A $15 million geoscience study recently announced by Ontario’s Ministry of Northern Development and Mines could help boost mineral exploration in the province’s largely unexplored James Bay and Hudson Bay Lowlands.
The three-year Far North Geological Mapping Initiative will include airborne geophysics in selected areas, followed by feet on the ground bedrock mapping, surficial mapping, till sampling and surficial geochemistry.
“Geoscience information in the area is out of date and there are a lot of areas where we have no information at all,” said Jack Parker, senior manager of Pre-Cambrian Geoscience with the Ontario Geological Survey. “We don’t have many recent geophysical surveys of the region and some of our mapping up there goes back as far as the 1940s.
“Improvements in exploration technology and the evolution of our understanding of geology require that we go in there with new eyes,” said Parker.
“For example, when some of those areas were mapped up there, we didn’t know we had diamonds.”
The study will also produce geoscience compilation maps and investigate the possibility of purchasing proprietary geoscience data, including airborne surveys conducted by the private sector.
“If a mining company has flown an airborne survey and has finished exploring targets of interest to it, we would consider buying it and making it
available to the public.”
The OGS hopes to conduct an airborne survey this year and deploy four mapping crews this spring.
The study program was fleshed out with input from mining industry representatives and other stakeholders through geoscience gap meetings held late last year in Red Lake and Thunder Bay.
The first data releases are scheduled for the spring of 2007.
One component of the study will focus on the testing of new technology for assessing the nature of gas deposits in the region.
The research will build on work by the OGS’s Stewart Hamilton, who has found a link between forest rings and underground gas deposits. The rings are visible from the air, caused by naturally occurring electrochemical cells, and often indicative of negatively charged gas.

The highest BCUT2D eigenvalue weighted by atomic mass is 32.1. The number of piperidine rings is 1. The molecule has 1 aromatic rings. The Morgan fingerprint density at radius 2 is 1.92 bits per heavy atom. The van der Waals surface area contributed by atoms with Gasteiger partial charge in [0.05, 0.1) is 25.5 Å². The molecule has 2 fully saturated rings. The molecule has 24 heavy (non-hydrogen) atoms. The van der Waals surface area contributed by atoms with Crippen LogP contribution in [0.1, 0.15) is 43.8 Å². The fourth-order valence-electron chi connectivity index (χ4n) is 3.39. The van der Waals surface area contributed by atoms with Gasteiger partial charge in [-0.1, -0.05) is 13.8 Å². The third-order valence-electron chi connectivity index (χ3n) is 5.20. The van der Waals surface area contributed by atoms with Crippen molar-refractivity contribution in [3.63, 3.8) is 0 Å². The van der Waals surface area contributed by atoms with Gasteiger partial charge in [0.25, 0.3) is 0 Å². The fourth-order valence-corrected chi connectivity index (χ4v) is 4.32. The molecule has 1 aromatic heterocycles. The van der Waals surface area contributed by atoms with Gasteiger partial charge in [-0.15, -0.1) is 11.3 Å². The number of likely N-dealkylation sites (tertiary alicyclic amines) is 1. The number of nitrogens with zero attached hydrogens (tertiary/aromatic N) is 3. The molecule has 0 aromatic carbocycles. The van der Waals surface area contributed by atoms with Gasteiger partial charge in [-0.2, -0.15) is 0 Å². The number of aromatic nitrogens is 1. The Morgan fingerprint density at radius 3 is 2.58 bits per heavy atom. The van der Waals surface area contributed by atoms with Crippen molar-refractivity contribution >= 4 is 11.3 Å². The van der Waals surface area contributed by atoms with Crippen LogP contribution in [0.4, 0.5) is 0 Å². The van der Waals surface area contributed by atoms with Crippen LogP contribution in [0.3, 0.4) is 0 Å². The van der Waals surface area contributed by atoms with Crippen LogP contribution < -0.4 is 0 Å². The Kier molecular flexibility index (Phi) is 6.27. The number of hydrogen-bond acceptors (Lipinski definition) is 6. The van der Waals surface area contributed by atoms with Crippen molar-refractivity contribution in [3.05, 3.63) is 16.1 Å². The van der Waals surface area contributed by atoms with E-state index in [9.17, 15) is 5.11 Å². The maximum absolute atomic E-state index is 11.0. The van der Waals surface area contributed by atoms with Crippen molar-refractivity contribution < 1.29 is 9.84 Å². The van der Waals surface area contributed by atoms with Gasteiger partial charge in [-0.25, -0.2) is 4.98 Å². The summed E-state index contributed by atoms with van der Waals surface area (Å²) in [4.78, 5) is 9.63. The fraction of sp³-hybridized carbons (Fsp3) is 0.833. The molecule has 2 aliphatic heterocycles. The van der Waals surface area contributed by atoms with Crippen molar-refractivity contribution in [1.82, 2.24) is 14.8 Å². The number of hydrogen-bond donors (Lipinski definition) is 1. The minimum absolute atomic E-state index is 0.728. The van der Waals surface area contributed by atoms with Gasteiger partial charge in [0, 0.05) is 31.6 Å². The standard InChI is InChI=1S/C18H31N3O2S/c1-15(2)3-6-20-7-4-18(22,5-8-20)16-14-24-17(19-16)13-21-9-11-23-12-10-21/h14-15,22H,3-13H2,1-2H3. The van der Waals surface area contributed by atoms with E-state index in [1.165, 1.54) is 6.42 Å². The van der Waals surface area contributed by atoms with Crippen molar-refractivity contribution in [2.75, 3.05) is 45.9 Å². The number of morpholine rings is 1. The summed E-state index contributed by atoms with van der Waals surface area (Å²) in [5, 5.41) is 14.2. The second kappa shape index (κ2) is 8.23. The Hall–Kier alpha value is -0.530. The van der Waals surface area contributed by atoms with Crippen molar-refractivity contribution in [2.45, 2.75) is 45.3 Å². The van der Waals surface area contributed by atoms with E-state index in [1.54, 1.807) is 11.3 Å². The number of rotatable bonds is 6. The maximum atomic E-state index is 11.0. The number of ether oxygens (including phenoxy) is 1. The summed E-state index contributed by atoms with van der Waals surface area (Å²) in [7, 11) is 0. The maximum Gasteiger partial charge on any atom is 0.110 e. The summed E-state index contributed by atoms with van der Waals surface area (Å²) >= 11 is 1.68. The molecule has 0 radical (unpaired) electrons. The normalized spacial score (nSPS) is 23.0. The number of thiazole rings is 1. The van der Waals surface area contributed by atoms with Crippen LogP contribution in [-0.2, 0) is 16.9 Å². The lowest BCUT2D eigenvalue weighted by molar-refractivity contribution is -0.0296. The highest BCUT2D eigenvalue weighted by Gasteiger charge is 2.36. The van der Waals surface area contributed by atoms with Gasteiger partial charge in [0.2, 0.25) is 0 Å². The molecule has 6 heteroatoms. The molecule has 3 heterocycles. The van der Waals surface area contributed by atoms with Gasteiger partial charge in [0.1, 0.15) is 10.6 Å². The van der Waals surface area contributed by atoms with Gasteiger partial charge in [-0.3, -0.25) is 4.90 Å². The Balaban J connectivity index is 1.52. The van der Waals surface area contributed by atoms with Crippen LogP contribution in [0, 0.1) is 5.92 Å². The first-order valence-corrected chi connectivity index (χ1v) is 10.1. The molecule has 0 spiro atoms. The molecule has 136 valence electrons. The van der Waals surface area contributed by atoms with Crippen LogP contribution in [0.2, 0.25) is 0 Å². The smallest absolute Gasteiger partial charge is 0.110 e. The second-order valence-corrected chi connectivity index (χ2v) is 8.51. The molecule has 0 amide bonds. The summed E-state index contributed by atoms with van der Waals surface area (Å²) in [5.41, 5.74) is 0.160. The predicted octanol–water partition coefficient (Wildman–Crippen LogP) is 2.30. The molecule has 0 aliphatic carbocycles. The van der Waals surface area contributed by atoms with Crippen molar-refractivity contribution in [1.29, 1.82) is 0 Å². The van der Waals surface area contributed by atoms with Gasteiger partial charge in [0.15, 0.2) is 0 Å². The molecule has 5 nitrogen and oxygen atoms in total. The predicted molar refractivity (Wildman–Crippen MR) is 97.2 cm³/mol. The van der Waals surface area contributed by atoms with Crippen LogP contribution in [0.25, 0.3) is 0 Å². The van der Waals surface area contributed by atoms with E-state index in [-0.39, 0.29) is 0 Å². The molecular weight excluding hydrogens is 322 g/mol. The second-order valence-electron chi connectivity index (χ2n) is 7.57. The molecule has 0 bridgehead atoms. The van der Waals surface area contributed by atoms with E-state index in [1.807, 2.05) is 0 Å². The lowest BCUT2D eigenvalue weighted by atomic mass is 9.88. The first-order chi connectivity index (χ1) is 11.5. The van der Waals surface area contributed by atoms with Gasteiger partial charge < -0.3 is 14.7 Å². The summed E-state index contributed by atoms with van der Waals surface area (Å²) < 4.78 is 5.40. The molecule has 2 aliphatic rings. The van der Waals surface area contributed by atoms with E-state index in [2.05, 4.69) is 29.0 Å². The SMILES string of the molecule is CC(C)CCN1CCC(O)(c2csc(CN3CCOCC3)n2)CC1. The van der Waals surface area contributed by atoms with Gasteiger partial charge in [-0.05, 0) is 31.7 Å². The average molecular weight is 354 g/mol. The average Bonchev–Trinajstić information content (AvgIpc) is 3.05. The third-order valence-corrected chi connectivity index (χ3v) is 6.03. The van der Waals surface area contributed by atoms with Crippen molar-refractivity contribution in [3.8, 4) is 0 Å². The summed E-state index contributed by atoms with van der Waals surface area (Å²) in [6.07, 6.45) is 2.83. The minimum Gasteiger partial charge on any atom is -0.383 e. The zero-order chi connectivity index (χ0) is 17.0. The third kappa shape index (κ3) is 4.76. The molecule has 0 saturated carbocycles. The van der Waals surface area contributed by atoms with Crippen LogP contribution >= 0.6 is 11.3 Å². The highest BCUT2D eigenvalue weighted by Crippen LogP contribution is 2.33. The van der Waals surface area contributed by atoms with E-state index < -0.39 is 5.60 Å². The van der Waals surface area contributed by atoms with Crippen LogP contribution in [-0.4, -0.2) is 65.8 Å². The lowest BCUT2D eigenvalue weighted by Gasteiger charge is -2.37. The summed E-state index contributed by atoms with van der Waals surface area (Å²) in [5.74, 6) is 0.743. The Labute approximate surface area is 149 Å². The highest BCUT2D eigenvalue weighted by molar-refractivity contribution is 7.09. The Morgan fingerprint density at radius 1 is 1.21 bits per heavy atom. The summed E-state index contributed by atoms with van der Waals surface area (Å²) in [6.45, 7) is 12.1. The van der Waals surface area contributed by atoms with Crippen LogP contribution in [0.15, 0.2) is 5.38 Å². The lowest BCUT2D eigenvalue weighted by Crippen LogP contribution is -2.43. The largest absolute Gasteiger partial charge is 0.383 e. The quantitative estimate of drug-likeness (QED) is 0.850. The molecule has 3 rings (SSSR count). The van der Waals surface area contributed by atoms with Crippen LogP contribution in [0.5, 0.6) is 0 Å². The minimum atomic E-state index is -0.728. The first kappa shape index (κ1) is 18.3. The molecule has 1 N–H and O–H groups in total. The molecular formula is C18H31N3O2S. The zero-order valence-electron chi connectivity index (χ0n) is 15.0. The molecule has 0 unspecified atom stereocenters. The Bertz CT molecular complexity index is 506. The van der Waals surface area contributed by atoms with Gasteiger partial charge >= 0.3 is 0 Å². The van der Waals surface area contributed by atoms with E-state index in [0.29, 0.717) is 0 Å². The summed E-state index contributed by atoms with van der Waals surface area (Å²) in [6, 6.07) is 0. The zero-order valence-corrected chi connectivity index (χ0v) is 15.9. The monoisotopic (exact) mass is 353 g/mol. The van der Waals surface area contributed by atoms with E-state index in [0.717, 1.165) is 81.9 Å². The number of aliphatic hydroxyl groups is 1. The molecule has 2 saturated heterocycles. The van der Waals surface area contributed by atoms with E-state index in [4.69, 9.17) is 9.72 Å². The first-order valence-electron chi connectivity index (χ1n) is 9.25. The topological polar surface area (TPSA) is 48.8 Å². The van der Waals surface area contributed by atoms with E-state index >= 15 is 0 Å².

Whether there is sufficient gas to warrant commercial exploitation or use by remote communities as an alternative to imported diesel fuel is still to be determined.
“We’re hoping that our surveys produce results that spur oil and gas companies to go in and investigate further,” said Cam Baker, the OGS’s senior manager of sedimentary geoscience.
“Is it old gas that may have come from deep in the Earth, or is it younger gas that comes from more recent vegetation decaying? This is what we hope to learn,” said Baker.
Approximately 20 per cent of the funds allocated for the Far North Geological Mapping Initiative will be set aside for communication and awareness activities aimed at encouraging First Nation participation in the mining industry.
“The intent is to raise awareness of government geological mapping and mineral sector activities, as well as employment and business opportunities,” said OGS director Andy Fyon. “The other purpose is to make sure the government is aware of the concerns and issues that we need to understand in order to conduct geoscience in a way that is consistent with community values and principles.”
Some First Nation communities have embraced the opportunity to participate in the mining industry. Others have publicly declared that they are not ready.
The OGS surveys will steer clear of communities not yet ready to welcome mineral exploration in their traditional territories, but “fortunately, the Far North is very large and we have a lot of geoscience knowledge gaps to fill,” said Fyon.